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ARPA-E successful in short term, needs longer life

June 15, 2017
By: Ellen Marrison

Although it has been slated for elimination under the president’s proposed budget, the Advanced Research Projects Agency-Energy (ARPA-E) program is making progress toward achieving its statutory mission and goals, and it “cannot reasonably be expected to have completely fulfilled those goals given so few years of operation and the size of its budget.” That is among the findings released this week by the National Academies of Sciences, Engineering and Medicine (NASEM) in its assessment of ARPA-E. The project was overseen by the Board on Science, Technology, and Economic Policy (STEP) and was tasked with assessing ARPA-E’s progress toward achieving its statutory mission and goals, and determining whether it is on a trajectory to achieve them. In short, the answer is that it is.

Congress established ARPA-E in 2009 to “enhance the economic and energy security of the United States through the development of energy technologies” that were to result in the reduction of energy imports, energy-related emissions, and greenhouse gases, and improve the energy efficiency of all economic sectors. It was also charged with ensuring that the U.S. maintains a technological lead in developing and deploying advanced energy technologies. The mandated study, An Assessment of ARPA-E, includes both an operational and technical assessment, as well as lessons learned that may apply to other Department of Energy programs, and factors that “Congress should take into account in determining the agency’s future.”

Because the development of new technologies from initial discovery to market deployment can take several decades and the study period only encompasses the first six years of the program, there was little data to determine the impact on energy technologies or the sector as a whole. However, some intermediate outcomes were already evident. For instance, half of the funded technologies have published results, about 13 percent have obtained patents, and one quarter of the supported project teams or technologies have received follow-on funding for continued work, the study found. Yet assessing the program was difficult because of the lack of data on what was intended as a long-term project.

“ARPA-E was expressly created to achieve long-term environmental, security, and competitiveness goals. It was structured to fund and manage research and development (R&D) undertaken by entities other than the agency rather than undertaking its own R&D activities. Because the agency is tasked with seeking out transformational technological advances, it has necessarily utilized novel operational benchmarks to try to accomplish its goals,” the summary findings state.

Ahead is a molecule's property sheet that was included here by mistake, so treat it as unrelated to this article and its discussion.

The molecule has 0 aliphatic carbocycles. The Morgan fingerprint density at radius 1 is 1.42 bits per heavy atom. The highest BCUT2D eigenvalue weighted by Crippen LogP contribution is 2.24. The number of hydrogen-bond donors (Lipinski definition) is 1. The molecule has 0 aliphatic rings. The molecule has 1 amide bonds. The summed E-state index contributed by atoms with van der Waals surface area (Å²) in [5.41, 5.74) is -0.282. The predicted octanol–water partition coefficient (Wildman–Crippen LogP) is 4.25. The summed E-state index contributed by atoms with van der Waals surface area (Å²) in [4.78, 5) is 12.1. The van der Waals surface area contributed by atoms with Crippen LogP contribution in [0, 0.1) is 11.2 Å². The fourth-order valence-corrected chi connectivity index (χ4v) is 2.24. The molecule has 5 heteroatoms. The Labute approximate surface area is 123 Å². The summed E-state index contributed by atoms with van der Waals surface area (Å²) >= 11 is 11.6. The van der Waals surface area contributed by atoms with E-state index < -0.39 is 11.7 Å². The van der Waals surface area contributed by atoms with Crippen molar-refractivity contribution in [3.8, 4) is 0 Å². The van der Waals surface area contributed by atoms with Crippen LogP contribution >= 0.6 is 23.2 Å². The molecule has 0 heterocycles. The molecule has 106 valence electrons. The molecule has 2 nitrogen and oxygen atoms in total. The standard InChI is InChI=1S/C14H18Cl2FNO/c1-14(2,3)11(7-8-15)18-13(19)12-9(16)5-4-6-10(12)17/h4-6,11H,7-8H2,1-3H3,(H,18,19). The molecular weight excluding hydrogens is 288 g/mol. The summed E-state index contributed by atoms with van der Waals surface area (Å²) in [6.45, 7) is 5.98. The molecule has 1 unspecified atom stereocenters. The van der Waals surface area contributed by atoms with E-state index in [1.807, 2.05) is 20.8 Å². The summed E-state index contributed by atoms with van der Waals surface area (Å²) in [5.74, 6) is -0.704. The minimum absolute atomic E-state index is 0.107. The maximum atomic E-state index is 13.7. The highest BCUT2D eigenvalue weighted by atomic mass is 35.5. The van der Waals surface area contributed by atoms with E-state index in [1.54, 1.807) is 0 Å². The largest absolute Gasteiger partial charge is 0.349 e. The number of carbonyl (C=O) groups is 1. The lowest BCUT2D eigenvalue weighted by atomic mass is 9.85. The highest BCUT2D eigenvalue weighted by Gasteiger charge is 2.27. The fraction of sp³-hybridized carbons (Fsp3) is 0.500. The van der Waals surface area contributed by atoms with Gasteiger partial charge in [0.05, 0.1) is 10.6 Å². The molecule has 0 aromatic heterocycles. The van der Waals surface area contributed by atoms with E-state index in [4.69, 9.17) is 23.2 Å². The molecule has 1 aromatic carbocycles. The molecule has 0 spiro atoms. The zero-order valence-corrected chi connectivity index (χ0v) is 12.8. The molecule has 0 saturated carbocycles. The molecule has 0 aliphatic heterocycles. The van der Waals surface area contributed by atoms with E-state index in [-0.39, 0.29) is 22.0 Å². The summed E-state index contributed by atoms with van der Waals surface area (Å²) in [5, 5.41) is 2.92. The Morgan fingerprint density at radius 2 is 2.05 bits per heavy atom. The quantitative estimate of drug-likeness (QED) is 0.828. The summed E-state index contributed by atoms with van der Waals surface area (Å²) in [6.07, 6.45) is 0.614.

The report emphasizes that even though sufficient time has not elapsed to truly judge its effectiveness, it is clear that it is not failing and not in need of reform. “In fact, attempts to reform the agency — such as applying pressure for ARPA-E to show short-term successes rather than focusing on its long-term mission and goals — would pose a significant risk of harming its efforts and chances of achieving its mission and goals,” it says.

The committee studying ARPA-E formulated 14 recommendations to help strengthen and build upon the program’s success. It highlighted five of those recommendations as key points. Three of the those reflect how “ARPA-E has internalized the principles of an innovative culture, dynamic leadership, and program director autonomy,” which has supported the program’s vitality and allowed it to execute its mission and goals. Giving its program directors wide authority to take risks and develop new programs with the potential to be transformative was identified as a “defining organizational feature that can contribute to the agency’s ability to achieve its statutory mission and goals, and helps to distinguish ARPA-E from other public funding initiatives for energy R&D.”

Being able to invest in the “off-roadmap” opportunities that private firms and other funding agencies overlook is an important element in achieving its mission, the study found. It recognizes the value in knowing that many of its projects may only produce “valuable knowledge, including knowledge of research pathways that should not be pursued further, instead of commercialized products.” That focus should be maintained, the report urges, along with the culture that allows it to pursue high-risk, but potentially transformative technologies. “ARPA-E should continue to balance its overall portfolio between technologies that appear to have the potential to be transformative and other valuable opportunities that are being ignored.”

The study argues ARPA-E has had a positive effect on other programs within DOE as well. An example is the way the Office of Energy Efficiency and Renewable Energy has incorporated several elements of ARPA-E’s approach into the management of its programs, including using workshops to define a program and early termination of underperforming projects.

The complete list of findings and recommendations is available in the study, and the committee conducting the study noted that its findings “should be helpful to Congress as it considers ARPA-E’s future.” The authors note, “ARPA-E has the ability to make significant contributions to energy R&D that likely would not take place absent the agency’s activities.” 

arpa-e, fy18 budget, energy, r&d, dept of energy